13 JQuery: Oversight by the JQuery Project, a team of programmers who work together to “provide infrastructure and financial assistance to jQuery-related projects.” The jQuery Project is part of the Software Freedom Conservancy, “a nonprofit dedicated to providing a home for Open Source software.” Who Manages JQuery

14 While JQuery has seen nothing but steady growth, JavaScript development has not been smooth It was tied so closely to Netscape, when Netscape died JavaScript almost died too, primarily due to its inflexibility JavaScript hasn't been allowed to fade away. “Programmers, including Microsoft, are still finding ways to use it in combination with other software.” Growth and Diminishment

15 NOFRKS Design Examples of Jquery

16 Howarths Examples

17 Norah Jones Examples of Jquery

18 Spritely Examples of Jquery

19 Drumpad Examples

20 Nivo Slider Examples of Jquery plugins

21 Quickstand Demo: Examples of Jquery Examples of Jquery plugins

22 Masonry Examples of Jquery Examples of Jquery plugins

23 GvChart Examples of Jquery Examples of Jquery plugins

24 Animated table sort Examples of Jquery Examples of Jquery plugins

25 JavaScript Vs. Flash JavaScript Pros - Small size - Hundreds of free professional quality programs - Compatible with more browsers than Flash including iPhone, other cell phones, PSP,PS3 - Can add interactivity to web page elements and tags. Competing Technologies

26 JavaScript Vs. Flash JavaScript Cons - Features not as extensive as Flash - Complex features may not perform as quickly as Flash - 3D features are limited - Users disable JavaScript - Source code not protected Competing Technologies

27 JavaScript Vs. Flash Flash Pros - 3D Capabilities - Consistent appearance in supported browsers - Supports vector artwork - Built in UI (User Interface) and other features - More font options - Many free tools available Competing Technologies

28 JavaScript Vs. Flash Flash Cons - Not Compatible with all browsers including the iPhone, iPad, and other cell phones - Moderate learning curve to use - Cost of purchasing flash - Problems with older versions of Flash Player - Large file size - Security issues - Tracking stats for Flash elements is limited. Competing Technologies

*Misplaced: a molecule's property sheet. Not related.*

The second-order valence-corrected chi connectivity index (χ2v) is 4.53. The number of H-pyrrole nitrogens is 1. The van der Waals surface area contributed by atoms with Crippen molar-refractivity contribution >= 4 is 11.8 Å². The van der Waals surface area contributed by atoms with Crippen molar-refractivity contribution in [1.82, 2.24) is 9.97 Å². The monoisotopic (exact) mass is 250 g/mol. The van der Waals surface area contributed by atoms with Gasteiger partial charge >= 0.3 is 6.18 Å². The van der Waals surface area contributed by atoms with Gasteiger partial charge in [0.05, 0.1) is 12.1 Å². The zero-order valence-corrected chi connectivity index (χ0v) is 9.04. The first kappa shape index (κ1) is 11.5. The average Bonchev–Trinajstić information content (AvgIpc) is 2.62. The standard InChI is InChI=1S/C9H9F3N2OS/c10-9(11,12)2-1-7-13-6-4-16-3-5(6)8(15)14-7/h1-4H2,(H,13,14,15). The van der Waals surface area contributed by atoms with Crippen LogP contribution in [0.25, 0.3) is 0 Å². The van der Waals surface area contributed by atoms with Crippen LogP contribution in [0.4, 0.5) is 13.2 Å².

29 JQuery is ideal because it can create impressive animations and interactions. JQuery is simple to understand and easy to use, which means the learning curve is small, while the possibilities are (almost) endless. Accessibility is Key. Even if there were no JavaScript, you still want the information to be accessible. Create accessibility to a wide range of audience. Balance this with design, interactivity and beauty. Best Practices

30 A Few Rules: #1. Separate JavaScript Functionality - put into “behavioral layers” so that it is separate from HTML and CSS. #2. NEVER Depend on JavaScript - Users disable JavaScript, account for this. - This should be taken into account when using any third-party technology. (Flash, Java) #3. Semantic and Accessible Markup Comes First. - If the page is semantically structured, it should be accessible to a wide range of devices. - Important because it shapes the path the developer will take to create the DOM ( Document Object Model) scripted effect. Best Practices

31 Certification W3 Schools, a large web development site, offers training and certification in JavaScript and JQuery. - Within these certifications, you will be provided with the necessary training and knowledge needed to use these third-party technologies.

32 Jquery Mobile Touch-Optimized Web Framework for Smartphones & Tablets What is in the future?

33 Canvas What is in the future?

34 John Resig - The Future Of JavaScript & jQuery --Audio --3D What’s in the Future?

35 /04/06/js_history.html 001/04/06/js_history.html References